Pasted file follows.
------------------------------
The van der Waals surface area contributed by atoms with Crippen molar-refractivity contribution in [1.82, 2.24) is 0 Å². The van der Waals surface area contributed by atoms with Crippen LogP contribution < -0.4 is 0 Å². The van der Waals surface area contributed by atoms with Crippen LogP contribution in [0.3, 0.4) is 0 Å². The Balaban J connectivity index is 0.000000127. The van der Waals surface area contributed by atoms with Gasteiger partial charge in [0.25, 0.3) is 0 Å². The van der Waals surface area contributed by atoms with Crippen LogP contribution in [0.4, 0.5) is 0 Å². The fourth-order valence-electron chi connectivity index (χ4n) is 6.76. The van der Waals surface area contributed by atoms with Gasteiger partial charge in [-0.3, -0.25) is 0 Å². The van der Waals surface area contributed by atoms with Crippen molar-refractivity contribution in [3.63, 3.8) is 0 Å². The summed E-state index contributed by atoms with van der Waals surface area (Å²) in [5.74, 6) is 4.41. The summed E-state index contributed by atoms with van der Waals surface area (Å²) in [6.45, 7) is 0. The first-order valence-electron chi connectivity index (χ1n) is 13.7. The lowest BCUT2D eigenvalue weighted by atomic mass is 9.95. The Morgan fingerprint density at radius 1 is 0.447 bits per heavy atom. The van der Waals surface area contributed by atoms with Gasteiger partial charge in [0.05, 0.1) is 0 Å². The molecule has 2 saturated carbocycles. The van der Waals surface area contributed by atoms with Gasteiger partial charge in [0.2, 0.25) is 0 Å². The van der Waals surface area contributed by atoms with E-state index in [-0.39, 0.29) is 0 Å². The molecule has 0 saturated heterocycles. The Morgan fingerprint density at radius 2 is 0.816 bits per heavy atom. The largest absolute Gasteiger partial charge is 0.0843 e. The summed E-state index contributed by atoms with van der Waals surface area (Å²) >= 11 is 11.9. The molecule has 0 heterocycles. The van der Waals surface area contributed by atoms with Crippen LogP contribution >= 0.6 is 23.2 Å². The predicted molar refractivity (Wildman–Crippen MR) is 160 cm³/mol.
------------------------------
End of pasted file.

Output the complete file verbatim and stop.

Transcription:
The van der Waals surface area contributed by atoms with Crippen molar-refractivity contribution in [1.82, 2.24) is 0 Å². The van der Waals surface area contributed by atoms with Crippen LogP contribution < -0.4 is 0 Å². The van der Waals surface area contributed by atoms with Crippen LogP contribution in [0.3, 0.4) is 0 Å². The Balaban J connectivity index is 0.000000127. The van der Waals surface area contributed by atoms with Gasteiger partial charge in [0.25, 0.3) is 0 Å². The van der Waals surface area contributed by atoms with Crippen LogP contribution in [0.4, 0.5) is 0 Å². The fourth-order valence-electron chi connectivity index (χ4n) is 6.76. The van der Waals surface area contributed by atoms with Gasteiger partial charge in [-0.3, -0.25) is 0 Å². The van der Waals surface area contributed by atoms with Crippen molar-refractivity contribution in [3.63, 3.8) is 0 Å². The summed E-state index contributed by atoms with van der Waals surface area (Å²) in [5.74, 6) is 4.41. The summed E-state index contributed by atoms with van der Waals surface area (Å²) in [6.45, 7) is 0. The first-order valence-electron chi connectivity index (χ1n) is 13.7. The lowest BCUT2D eigenvalue weighted by atomic mass is 9.95. The Morgan fingerprint density at radius 1 is 0.447 bits per heavy atom. The van der Waals surface area contributed by atoms with Gasteiger partial charge in [0.05, 0.1) is 0 Å². The molecule has 2 saturated carbocycles. The van der Waals surface area contributed by atoms with Gasteiger partial charge in [0.2, 0.25) is 0 Å². The van der Waals surface area contributed by atoms with E-state index in [-0.39, 0.29) is 0 Å². The molecule has 0 saturated heterocycles. The Morgan fingerprint density at radius 2 is 0.816 bits per heavy atom. The largest absolute Gasteiger partial charge is 0.0843 e. The summed E-state index contributed by atoms with van der Waals surface area (Å²) >= 11 is 11.9. The molecule has 0 heterocycles. The van der Waals surface area contributed by atoms with Crippen LogP contribution >= 0.6 is 23.2 Å². The predicted molar refractivity (Wildman–Crippen MR) is 160 cm³/mol.